Is there a reason they’re not fairly valued?
In general, Fulton County commissioner Lee Morris believes many of these valuation gaps are created in the appeals process. If a property owner disagrees with their property’s appraisal, they can appeal and have their property value frozen at the ultimately agreed upon amount for three years. Morris explained: If, with a new and higher property appraisal, your property tax bill increases to $500,000, it could be worth your time and effort to hire a fleet of lawyers and real estate experts to appeal and even take your case all the way to Superior Court. Morris said that, when this happens, the county is often “outgunned and outmanned” by the owners of large commercial properties.
It’d be expensive and time-consuming for the county to fight the appeals, but Bene thinks it’d be worth it: “This could be $200 million we’re arguing back here,” he said. “This is worth hiring your own lawyers and winning the case.” He also suggested the county hire third-party appraisers to solely focus on high-value properties: “If you fixed a couple hundred of the top-value properties, you’d have broken the back of the problem.”
What are local leaders trying to do about it?
In 2020, the Fulton County government worked with state Representative David Dreyer, chair of Fulton County’s legislative delegation, to introduce House Bill 1038, which would have required commercial properties to provide additional information (like recent independent appraisals and income/expense statements) during the appeals process. Morris said this would better equip the county to fight an appeal before it made it to the Superior Court. “The real value of a commercial property, whether it’s retail or office or apartments, is the income stream. The property owner has data about rent, leases, expenses. The county doesn’t have that,” he said. “The county goes into those appeals arguments without the data.” Requiring more equitable access to information earlier could help even the playing field. The bill—opposed by the Georgia Apartment Association—died in committee. Jessica Corbitt-Dominguez, director of the Department of External Affairs for Fulton County, said “this same subject will be one of this year’s priorities” when Fulton County presents its 2023 legislative agenda. (Bene maintains it’s imperative to begin fixing the problem now, without legislation. “We should push assessors to get it right on high-value properties within the existing law,” he said.)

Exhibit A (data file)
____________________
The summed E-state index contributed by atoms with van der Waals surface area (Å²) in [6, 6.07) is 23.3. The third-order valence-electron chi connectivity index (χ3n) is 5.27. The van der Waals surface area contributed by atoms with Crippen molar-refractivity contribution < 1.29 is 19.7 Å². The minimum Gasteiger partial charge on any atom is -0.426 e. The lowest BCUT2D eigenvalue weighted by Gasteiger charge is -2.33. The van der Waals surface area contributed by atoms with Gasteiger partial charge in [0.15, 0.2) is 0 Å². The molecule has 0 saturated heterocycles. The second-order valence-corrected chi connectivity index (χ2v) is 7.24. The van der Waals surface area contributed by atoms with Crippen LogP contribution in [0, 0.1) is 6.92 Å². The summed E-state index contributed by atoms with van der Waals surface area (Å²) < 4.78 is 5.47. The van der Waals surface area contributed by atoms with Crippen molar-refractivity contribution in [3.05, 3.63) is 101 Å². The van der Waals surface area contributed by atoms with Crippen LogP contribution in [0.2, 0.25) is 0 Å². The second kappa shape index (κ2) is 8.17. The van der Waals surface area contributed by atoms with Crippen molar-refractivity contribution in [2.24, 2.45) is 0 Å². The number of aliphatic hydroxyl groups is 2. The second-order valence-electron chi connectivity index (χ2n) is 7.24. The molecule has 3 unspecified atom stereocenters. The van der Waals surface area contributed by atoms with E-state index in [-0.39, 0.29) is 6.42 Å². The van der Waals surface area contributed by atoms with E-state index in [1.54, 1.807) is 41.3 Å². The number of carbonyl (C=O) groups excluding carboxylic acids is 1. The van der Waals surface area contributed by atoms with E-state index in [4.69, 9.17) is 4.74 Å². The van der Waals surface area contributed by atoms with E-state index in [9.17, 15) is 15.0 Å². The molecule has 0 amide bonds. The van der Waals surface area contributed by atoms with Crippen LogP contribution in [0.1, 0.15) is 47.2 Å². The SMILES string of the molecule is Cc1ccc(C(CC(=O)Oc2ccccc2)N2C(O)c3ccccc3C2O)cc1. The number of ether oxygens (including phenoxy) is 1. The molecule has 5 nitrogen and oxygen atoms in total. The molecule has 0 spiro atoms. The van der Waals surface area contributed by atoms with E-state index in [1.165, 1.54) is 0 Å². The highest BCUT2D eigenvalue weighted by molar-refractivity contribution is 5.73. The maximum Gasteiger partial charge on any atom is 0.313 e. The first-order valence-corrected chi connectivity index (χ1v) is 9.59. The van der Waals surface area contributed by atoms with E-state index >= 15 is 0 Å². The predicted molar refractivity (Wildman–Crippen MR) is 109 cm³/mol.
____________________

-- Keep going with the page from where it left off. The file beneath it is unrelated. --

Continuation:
In an October speech outlining his housing agenda, Mayor Andre Dickens acknowledged that commercial properties in the city have gone undervalued. “I will be working with my team and the county to capture and deploy this revenue,” he said.
Morris said he looks forward to seeing what happens when the Assembly convenes in January: “Everybody ought to pay their fair share. Even if it’s just $100 million—what a shot in the arm $50 million a year would be for the school system. That could revolutionize our ability to get these kids the kind of education that they need.”
This article appears in our December 2022 issue.